No Goggles Needed: Can Jerian Grant Finally Lead Notre Dame’s High-Flying Offense Deep Into March?Michael Hickey/Getty Images
Let’s start with the dunk of the season. Notre Dame is down four to Georgia Tech, first week of January, 10 minutes to go. Sophomore wing Steve Vasturia steps underneath Tech’s basket to inbound a dead ball. By design, Jerian Grant is nothing more than a release valve, rolling off a pick and floating into the backcourt for a safe, deep pass. Here’s how the point guard recounts the next few seconds: “I tried to back up to catch the ball toward half-court, and my man was behind me, so I sprinted toward the ball and caught it with some momentum. I didn’t see anything but the rim. From there, I kind of blacked out.”
The Irish went on to win in double overtime, and Grant’s name would trend on Twitter later that day. It took a Vine-able piece of magic, but the country finally noticed how good the best player on the nation’s best offense really is.
Grant sports a trim goatee and socks with shamrocks stitched on the back. He does not wear Rec Specs like his famous father, Harvey, or his even more famous uncle, Horace. His vision is actually his best asset. Through January 21, the 22-year-old fifth-year senior is averaging 16.7 points, 6.4 assists, and 2.8 rebounds a game. He’s rarely the quickest guard on the floor, but he processes information like a supercomputer. Among players who’ve used at least 24 percent of his team’s possessions, Grant’s offensive rating (128.3) is third-highest in Division I, a notch above Utah stud Delon Wright and a hair below Gonzaga revelation Kyle Wiltjer. He’s shooting 79 percent at the rim, a ridiculous mark for a 6-foot-5 combo guard, and ranks seventh nationally in assist-to-turnover ratio. His similarity score on KenPom.com matches up with Jon Scheyer, and — save for the defiance of gravity — the comparison is apt: Like the 2010 Duke grad, Grant is an unflappable, underappreciated ACC floor leader who is playing his best basketball during the twilight of his college career.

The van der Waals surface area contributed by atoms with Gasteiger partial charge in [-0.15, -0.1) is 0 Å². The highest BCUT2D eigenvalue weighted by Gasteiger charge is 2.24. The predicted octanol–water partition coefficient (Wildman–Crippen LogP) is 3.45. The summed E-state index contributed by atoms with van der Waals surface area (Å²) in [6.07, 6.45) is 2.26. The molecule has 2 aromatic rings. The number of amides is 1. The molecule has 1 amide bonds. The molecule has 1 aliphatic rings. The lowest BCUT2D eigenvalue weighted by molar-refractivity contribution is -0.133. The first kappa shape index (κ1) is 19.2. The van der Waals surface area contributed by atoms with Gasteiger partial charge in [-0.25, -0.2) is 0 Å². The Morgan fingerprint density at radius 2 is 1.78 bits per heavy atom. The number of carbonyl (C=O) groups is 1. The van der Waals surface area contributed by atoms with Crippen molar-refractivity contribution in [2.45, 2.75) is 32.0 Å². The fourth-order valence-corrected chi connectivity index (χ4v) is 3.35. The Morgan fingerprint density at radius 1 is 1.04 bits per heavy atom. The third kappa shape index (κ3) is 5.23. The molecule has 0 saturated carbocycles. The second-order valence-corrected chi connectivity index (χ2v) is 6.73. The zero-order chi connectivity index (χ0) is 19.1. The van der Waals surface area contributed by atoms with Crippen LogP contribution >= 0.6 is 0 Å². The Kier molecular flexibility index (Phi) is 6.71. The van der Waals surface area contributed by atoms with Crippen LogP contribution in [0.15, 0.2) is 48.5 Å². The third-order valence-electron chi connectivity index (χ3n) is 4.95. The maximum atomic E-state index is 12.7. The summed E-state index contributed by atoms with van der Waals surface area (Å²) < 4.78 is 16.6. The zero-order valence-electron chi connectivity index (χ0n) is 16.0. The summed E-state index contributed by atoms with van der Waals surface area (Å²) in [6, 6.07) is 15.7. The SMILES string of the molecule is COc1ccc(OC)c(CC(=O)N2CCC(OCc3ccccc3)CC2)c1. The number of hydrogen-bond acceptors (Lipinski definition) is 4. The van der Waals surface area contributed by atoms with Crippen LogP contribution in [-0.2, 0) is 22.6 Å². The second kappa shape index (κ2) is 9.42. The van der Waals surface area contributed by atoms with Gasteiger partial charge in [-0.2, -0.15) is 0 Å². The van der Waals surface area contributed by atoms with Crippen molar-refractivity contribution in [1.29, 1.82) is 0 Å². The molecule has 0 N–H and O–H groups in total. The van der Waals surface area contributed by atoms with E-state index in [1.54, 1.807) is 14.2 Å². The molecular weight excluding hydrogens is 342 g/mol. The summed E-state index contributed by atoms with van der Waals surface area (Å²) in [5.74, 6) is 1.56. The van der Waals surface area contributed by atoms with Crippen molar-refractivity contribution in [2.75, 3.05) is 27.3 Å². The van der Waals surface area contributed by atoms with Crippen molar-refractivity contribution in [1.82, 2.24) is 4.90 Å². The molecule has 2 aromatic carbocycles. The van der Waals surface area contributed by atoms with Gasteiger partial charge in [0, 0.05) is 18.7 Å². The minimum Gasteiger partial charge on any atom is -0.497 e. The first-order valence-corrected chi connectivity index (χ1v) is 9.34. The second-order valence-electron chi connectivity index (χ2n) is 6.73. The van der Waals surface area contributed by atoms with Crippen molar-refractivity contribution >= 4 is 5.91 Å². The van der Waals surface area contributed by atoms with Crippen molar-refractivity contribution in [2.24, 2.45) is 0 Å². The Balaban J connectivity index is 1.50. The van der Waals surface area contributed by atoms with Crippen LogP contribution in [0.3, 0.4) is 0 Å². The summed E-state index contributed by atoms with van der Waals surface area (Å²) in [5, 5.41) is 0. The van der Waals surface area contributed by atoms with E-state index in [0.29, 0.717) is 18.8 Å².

When Jerian was a kid, Rod Strickland and a few of Harvey’s other teammates on the Washington Bullets called him “Bam-Bam.” Grant and his three brothers — Jerai, who plays professionally in Latvia, Jerami, who’s a rookie on the Philadelphia 76ers, and Jaelin — were always hanging around the MCI Center or the Rose Garden or some other arena, mopping up sweat and soaking up the minutiae of their dad’s unusual profession. “He was a basketball junkie,” says Horace of Jerian. “A gym rat.” Family pickup games were rarely casual. Mike Jones, head coach at DeMatha Catholic, first met an 11-year-old Jerian at one of the high school’s summer camps. “The one thing that really stood out about him was how competitive he was. He never liked to lose,” says Jones. “At that age, if he lost, he’d cry. If he was playing his brothers and was about to lose, he’d just start a fight.” Slipping into the passive voice, Grant admits as much: “It got kind of physical sometimes. Tears were shed.”
As he’s gotten older, Grant has sanded down the rough edges. He comports himself like the professional he’ll soon become, preaching selflessness and teamwork, rarely letting his emotions show or his guard slip. “He’s always had a mask about him,” says Tom Noie, 17-year veteran beat reporter for the South Bend Tribune. “He doesn’t really open the door to let you in as far as what he’s really feeling, what he feels about his game, his future.” On the floor, this cool detachment can be an asset. With nine seconds left in the 2009 Washington Catholic Athletic Conference title game and DeMatha trailing by one, Jones opted not to draw up a play for future lottery pick Victor Oladipo or Duke’s Quinn Cook. Instead, he let Grant take the ball the length of the floor and “make the decision.” The result — a leaping pass to a cutting big man for the game winner — is preserved on YouTube. “In that situation, there aren’t many kids that would pass the ball,” Jones says. “They’d say, ‘Coach is giving me the ball, I’m going to win the game.’ And Jerian totally is the opposite, and that’s why we trusted him.”